Heart Failure sub-study (MDCC-HF)

Información en Español

Monitoring Disparities in Chronic Conditions – Heart Failure sub-study (MDCC-HF)

You have been asked to participate in the Monitoring Disparities in Chronic Conditions – Heart Failure sub-study (MDCC-HF), a health research study focusing on heart failure. This is an important part of a larger study called the Monitoring Disparities in Chronic Conditions (MDCC) Study being conducted by the Institute for Health Metrics and Evaluation at the University of Washington in partnership with Public Health – Seattle & King County, the county health department.

Heart failure affects some communities more than others, depending on race, ethnicity, and geography. Not all communities receive the same treatment for heart failure.

Our study, called MDCC-HF, is looking at the way treatment is delivered to people with heart failure in King County, Washington. We are interested in what heart failure medications are being prescribed for and taken by people in King County, and whether these medications end up reaching the people who need them most. We are also interested in how differences in DNA (our genetics) influence the way these medications are processed by our bodies. This will help us to better understand health disparities in diseases, access to health care services, and use of health treatments among different groups by providing information about health and health care within a broad range of communities in our county. 

If you participate, we will ask you about your medications and symptoms related to heart disease. We will draw blood from you only once (unless you already had a blood draw during the MDCC Study physical exam). We can visit you at home for the blood draw, or you can come to the University of Washington Medical Center. We will measure blood biomarkers and genes that influence how your body handles heart medication.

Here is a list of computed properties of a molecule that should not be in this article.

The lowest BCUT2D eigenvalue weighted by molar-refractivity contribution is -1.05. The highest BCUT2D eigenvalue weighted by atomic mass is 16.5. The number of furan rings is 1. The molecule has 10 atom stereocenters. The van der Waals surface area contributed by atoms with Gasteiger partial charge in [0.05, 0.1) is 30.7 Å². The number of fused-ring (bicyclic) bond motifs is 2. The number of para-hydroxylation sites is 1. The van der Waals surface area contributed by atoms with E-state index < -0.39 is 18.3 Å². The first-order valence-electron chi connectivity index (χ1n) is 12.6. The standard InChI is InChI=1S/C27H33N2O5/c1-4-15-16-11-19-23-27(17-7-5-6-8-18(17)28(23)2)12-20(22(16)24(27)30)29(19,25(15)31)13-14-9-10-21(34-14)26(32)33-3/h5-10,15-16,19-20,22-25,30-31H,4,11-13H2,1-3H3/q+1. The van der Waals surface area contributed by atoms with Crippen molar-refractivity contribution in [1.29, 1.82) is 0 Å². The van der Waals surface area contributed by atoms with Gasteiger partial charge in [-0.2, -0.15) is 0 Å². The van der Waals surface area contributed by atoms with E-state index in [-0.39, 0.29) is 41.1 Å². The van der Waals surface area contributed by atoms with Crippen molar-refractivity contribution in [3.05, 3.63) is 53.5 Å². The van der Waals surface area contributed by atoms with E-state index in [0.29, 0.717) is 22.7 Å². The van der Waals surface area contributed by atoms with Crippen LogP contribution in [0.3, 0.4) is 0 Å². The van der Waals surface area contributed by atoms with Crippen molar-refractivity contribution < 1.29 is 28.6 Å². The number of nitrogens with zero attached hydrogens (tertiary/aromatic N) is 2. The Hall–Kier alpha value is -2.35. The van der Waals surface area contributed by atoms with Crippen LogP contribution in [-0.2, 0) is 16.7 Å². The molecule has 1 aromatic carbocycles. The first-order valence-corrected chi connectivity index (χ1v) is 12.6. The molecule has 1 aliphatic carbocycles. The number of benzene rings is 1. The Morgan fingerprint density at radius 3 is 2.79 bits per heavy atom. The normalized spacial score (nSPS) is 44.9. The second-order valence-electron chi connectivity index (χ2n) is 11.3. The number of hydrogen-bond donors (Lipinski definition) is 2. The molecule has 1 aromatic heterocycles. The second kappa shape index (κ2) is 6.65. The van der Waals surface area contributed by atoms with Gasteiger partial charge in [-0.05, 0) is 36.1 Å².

Frequently Asked Questions

Why was I asked to participate?

Individuals already enrolled in the MDCC Study are asked to participate if they report having heart failure or have visited a hospital or clinic that diagnosed them with heart failure.

What does the study involve?

If you participate, we will ask you about your medications and symptoms related to heart disease. We will draw blood from you only once (unless you already had a blood draw for the MDCC Study). We will measure blood biomarkers and genes that influence how your body handles heart medicine.

You have arranged to draw my blood. Should I take my medications on the day of that visit?

You should take your medications as you normally would.

What will be done with my personal information?

All of the information you provide will be confidential. We will use a unique study identification number to code all of the information you give to us. We will keep the link between participant names and study identification numbers in a secured location until Dec. 31, 2014, after which we will destroy any information that could link participant names to the coded information. Anonymous study data will be kept indefinitely. If we publish the results of this study, we will not use your name. 

Are there any risks?

The risks to this study include invasion of privacy and breach of confidentiality. We work hard to maintain your privacy. You are free to decline to answer any questions. Some people do not want genetic tests.  If you feel this way and are selected to participate in the MDCC – Heart Failure sub-study, you are free to decline genetic testing.

Potential risks associated with the blood draw include discomfort as a result of the needle stick, possible bruising or infection at the site where blood is taken, and, in rare instances, fainting.

All blood draws will be performed by trained technicians, which will minimize these risks.

Who do I contact if I have any questions regarding the heart failure specific blood draw?

You may contact the study coordinator at 1-206-356-0240.

Institute for Health Metrics and Evaluation
2301 Fifth Ave., Suite 600, Seattle, WA 98121, USA
Tel: +1.206.897.2800 Fax: +1.206.897.2899
© 2014 University of Washington